FUNCTIONAL INCOME DISTRIBUTION THESES: CONTRIBUTIONS AND LIMITS
Ricardo was one of the first economists to establish a relationship between income distribution favorable to landowners and the dynamics of economic growth. Workers are paid a salary that allows just their physical reproduction. Industrial investment leads to an increase in employment and therefore to a growing demand for subsistence goods (wheat) that finally requires the use of less fertile new lands. Wheat price is determined by the (marginal) cost of the last unit of land in production, that is to say the less fertile land. Wheat price raises so as investment grows and, as wheat price corresponds to marginal cost, landowners rent arises. Therefore, for entrepreneurs cost of labor in wheat increases but workers' purchasing power is not improved. Share of profits in total revenue falls under the combined effect of rising rents and growing wages; the final result is a tendency to stagnation. Relationship between economic growth, income distribution and labor value theory explain the strength and consistency of this analysis.
With Marx, this analysis is both more relevant and more in-depth for two essential reasons: his theory of value is not the same as that of Ricardo (labor and labor force value are different things, and from this distinction surplus value theory has born9). Labor can be productive or not. In this latter case, it is paid by surplus value. Unproductive workers are divided into two categories: those which are not in the capital cycle, as house staff, and those who enter in that cycle. They are indirectly productive workers because they make possible to reduce capital time cycles by making more efficient the phases of transforming merchandises into money and money into capital. While paid by surplus value, employment of these workers permits to obtain more surplus value.
Benefit has a triple destination: purchase of production means and payment of wages to productive workers; salaries payment of indirectly productive workers; unproductive consumption expenditure of capitalists (in this case money is spent as revenue and does not turn into capital).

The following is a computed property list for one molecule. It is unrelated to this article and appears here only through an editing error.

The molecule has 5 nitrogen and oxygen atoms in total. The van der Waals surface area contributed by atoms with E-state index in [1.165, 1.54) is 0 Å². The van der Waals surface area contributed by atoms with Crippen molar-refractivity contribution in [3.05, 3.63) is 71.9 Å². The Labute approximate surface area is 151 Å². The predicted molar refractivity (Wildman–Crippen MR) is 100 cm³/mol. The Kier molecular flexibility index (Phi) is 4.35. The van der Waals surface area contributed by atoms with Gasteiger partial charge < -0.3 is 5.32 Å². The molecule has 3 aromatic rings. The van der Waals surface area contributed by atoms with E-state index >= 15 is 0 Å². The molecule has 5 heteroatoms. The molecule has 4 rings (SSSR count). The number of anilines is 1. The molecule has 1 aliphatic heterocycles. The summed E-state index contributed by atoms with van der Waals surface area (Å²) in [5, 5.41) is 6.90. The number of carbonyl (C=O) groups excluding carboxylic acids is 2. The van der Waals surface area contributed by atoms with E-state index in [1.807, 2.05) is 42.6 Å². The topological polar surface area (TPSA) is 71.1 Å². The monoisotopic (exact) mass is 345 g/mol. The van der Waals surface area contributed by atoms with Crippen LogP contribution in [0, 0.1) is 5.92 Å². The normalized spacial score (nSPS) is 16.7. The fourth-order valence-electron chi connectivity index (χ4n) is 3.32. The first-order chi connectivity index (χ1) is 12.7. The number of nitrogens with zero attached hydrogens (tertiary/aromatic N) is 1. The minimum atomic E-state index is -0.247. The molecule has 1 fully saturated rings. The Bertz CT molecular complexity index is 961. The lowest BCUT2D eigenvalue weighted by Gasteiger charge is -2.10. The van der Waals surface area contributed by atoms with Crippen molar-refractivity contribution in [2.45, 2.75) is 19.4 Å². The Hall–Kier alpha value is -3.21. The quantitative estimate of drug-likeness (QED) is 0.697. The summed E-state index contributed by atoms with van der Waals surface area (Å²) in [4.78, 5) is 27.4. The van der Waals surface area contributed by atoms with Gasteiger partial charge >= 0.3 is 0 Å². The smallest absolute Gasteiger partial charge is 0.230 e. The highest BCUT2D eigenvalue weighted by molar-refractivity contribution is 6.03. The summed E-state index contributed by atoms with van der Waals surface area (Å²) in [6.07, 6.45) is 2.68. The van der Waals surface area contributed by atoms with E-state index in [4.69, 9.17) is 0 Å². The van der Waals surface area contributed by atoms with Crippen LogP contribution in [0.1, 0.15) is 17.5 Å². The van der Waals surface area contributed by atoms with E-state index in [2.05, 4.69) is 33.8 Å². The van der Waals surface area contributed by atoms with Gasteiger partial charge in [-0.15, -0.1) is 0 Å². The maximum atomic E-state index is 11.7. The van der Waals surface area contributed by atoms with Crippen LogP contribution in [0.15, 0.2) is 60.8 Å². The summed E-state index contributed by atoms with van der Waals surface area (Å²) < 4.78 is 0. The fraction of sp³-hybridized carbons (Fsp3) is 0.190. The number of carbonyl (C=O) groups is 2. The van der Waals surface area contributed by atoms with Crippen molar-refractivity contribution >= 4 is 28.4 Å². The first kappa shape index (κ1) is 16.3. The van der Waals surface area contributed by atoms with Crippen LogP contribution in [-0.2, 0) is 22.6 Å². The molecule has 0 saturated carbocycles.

Indirectly productive work has taken a considerable extent with the development of capitalism. Indirectly productive jobs are in services, including certain financial services. Categories of national accounts do not correspond to concepts defined by Marx10. It is therefore difficult to measure evolution of relative shares of wages and profits in income from Marx's approach, taking into account the growing size of indirectly productive employment with the rise of services industry related to capital accumulation, as marketing and many financial services11.
Trade internationalization: Overriding Kaldor in an open economy
According to Kaldor12, share of profits in revenue depends on the rate of investment and on the difference between capitalists' saving propensity and that of workers. More investment rate increases, more the share of profits in income grows. More the gap between propensities to save of entrepreneurs and workers is important, less the share of profits in income will be bigger. This approach is Keynesian because investment does not depend on saving but on animal spirits and prospects for profit. Sequence is simple: increase in investment rate, under the assumption of full employment of labor and capital, drives mechanically to a rise in prices and to a fall in real wages. Then, this "forced saving" process leads to an increase in share of profits. As capitalists' saving propensity is larger than that of workers, total saving increases and equalization ex post saving / investment is achieved by adjusting wages13.